Not dancing around it, anymore

Well, the job interview I was supposed to have today didn’t pan out. The company went with someone who was asking for less money and had more specific skills, even though they probably had less overall experience than I. Oh, well. Back to square one, I guess.

I’m getting a bit downtrodden about the job search thing. I have put myself out there in the market, but I haven’t gotten the kinds of responses I need — and what’s more, I feel like I’d have to really “shoehorn” myself into some of the positions to make them work. I am not finding the kinds of direct hits, I’d been hoping for.

Well, the economy is challenging, so that’s to be expected. At least I have a good job already. It’s stable and it gives me predictability so I can build up my skills — which I’m doing right now. The more people I talk to, the more inquiries I get for specific skills that I sorta kinda have, and that I can get up to speed with on my own time. It’s abundantly clear, what I need to do with my free time. Now I just need to do it, instead of dancing around it and trying to figure out something new and different to do with my life.

I’ve been shying away from technical work, because I’m not up to speed with a lot of new technologies. But that can change with time. The thing that’s stopped me, has been my trouble with reading and understanding and retaining information. I also run out of steam and get discouraged, because this is much harder than it used to be. It’s a combination of things — age and TBI and being out of the technical market for a few years.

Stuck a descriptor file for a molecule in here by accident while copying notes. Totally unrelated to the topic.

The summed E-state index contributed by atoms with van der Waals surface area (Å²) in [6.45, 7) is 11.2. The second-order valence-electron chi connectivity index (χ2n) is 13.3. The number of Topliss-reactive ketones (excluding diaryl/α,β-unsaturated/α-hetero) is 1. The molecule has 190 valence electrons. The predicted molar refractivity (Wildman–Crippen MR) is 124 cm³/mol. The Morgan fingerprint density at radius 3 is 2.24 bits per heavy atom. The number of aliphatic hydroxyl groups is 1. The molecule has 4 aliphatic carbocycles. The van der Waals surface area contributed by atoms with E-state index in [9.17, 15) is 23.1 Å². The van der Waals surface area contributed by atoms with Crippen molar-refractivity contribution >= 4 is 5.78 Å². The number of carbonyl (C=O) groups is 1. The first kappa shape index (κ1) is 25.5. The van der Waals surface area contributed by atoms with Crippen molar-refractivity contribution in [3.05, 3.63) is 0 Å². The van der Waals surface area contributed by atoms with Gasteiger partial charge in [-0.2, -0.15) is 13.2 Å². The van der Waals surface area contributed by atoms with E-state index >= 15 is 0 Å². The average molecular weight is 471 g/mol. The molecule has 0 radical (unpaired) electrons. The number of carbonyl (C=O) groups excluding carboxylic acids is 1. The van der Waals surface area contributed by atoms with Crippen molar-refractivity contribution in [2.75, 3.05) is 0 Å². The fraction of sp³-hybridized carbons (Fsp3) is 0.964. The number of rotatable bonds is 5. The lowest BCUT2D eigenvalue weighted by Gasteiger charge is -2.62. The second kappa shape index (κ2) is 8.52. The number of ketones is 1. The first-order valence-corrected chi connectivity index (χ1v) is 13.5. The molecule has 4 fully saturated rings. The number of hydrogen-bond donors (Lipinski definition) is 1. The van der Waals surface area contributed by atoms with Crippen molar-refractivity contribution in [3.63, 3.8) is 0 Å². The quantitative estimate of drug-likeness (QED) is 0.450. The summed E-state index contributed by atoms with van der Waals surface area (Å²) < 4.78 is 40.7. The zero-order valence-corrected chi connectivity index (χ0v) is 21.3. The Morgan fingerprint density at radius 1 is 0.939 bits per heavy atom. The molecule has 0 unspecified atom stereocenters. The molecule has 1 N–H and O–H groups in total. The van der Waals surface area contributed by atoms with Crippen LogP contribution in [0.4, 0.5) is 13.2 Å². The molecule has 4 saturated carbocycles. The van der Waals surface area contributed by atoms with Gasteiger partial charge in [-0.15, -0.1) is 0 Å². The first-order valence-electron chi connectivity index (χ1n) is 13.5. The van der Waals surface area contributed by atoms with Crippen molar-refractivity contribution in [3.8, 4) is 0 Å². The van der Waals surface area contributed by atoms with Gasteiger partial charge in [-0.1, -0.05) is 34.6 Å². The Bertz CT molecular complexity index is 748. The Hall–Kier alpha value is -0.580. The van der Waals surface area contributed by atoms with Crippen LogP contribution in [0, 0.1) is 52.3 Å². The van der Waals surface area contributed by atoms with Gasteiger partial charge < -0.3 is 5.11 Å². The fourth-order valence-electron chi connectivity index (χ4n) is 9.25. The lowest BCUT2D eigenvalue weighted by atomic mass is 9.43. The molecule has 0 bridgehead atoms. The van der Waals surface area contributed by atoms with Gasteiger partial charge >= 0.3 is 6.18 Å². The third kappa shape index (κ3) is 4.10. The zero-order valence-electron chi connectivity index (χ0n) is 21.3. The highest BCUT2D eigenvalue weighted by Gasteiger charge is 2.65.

Also, the last time I was in a highly technical job, I was really struggling and faking my way through a lot of what I did, and I just couldn’t do it, anymore. But now I have reason to think I’m going to do better than I did before.

One of the huge benefits of seeing all my old friends and family this past weekend, was realizing how well I’m doing — and how much better I’m doing than I was before. I literally did not recognize some of the folks, the last time I saw them. I had grown up with them, but seven years ago, just a couple of years after my TBI in 2004, I had no idea who they were. Their faces didn’t look familiar, and they had to introduce themselves to me.